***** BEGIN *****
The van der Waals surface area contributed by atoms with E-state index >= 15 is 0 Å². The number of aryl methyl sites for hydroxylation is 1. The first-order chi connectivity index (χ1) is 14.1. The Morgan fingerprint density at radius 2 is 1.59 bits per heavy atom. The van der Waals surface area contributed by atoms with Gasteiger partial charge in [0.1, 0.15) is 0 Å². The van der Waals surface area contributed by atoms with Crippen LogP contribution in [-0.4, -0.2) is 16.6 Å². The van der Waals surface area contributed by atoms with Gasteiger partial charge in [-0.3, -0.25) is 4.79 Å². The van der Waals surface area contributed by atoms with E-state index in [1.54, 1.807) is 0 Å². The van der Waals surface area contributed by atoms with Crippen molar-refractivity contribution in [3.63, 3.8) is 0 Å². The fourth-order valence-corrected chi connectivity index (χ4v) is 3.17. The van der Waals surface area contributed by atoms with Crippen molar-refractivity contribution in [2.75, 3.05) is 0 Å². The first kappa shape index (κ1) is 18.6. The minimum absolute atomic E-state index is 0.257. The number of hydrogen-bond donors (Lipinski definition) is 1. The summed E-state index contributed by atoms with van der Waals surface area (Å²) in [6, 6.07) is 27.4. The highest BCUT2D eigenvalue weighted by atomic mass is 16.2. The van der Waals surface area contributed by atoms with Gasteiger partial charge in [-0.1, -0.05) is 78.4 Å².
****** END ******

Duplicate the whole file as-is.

The van der Waals surface area contributed by atoms with E-state index >= 15 is 0 Å². The number of aryl methyl sites for hydroxylation is 1. The first-order chi connectivity index (χ1) is 14.1. The Morgan fingerprint density at radius 2 is 1.59 bits per heavy atom. The van der Waals surface area contributed by atoms with Gasteiger partial charge in [0.1, 0.15) is 0 Å². The van der Waals surface area contributed by atoms with Crippen LogP contribution in [-0.4, -0.2) is 16.6 Å². The van der Waals surface area contributed by atoms with Gasteiger partial charge in [-0.3, -0.25) is 4.79 Å². The van der Waals surface area contributed by atoms with E-state index in [1.54, 1.807) is 0 Å². The van der Waals surface area contributed by atoms with Crippen molar-refractivity contribution in [3.63, 3.8) is 0 Å². The fourth-order valence-corrected chi connectivity index (χ4v) is 3.17. The van der Waals surface area contributed by atoms with Crippen molar-refractivity contribution in [2.75, 3.05) is 0 Å². The first kappa shape index (κ1) is 18.6. The minimum absolute atomic E-state index is 0.257. The number of hydrogen-bond donors (Lipinski definition) is 1. The summed E-state index contributed by atoms with van der Waals surface area (Å²) in [6, 6.07) is 27.4. The highest BCUT2D eigenvalue weighted by atomic mass is 16.2. The van der Waals surface area contributed by atoms with Gasteiger partial charge in [-0.1, -0.05) is 78.4 Å².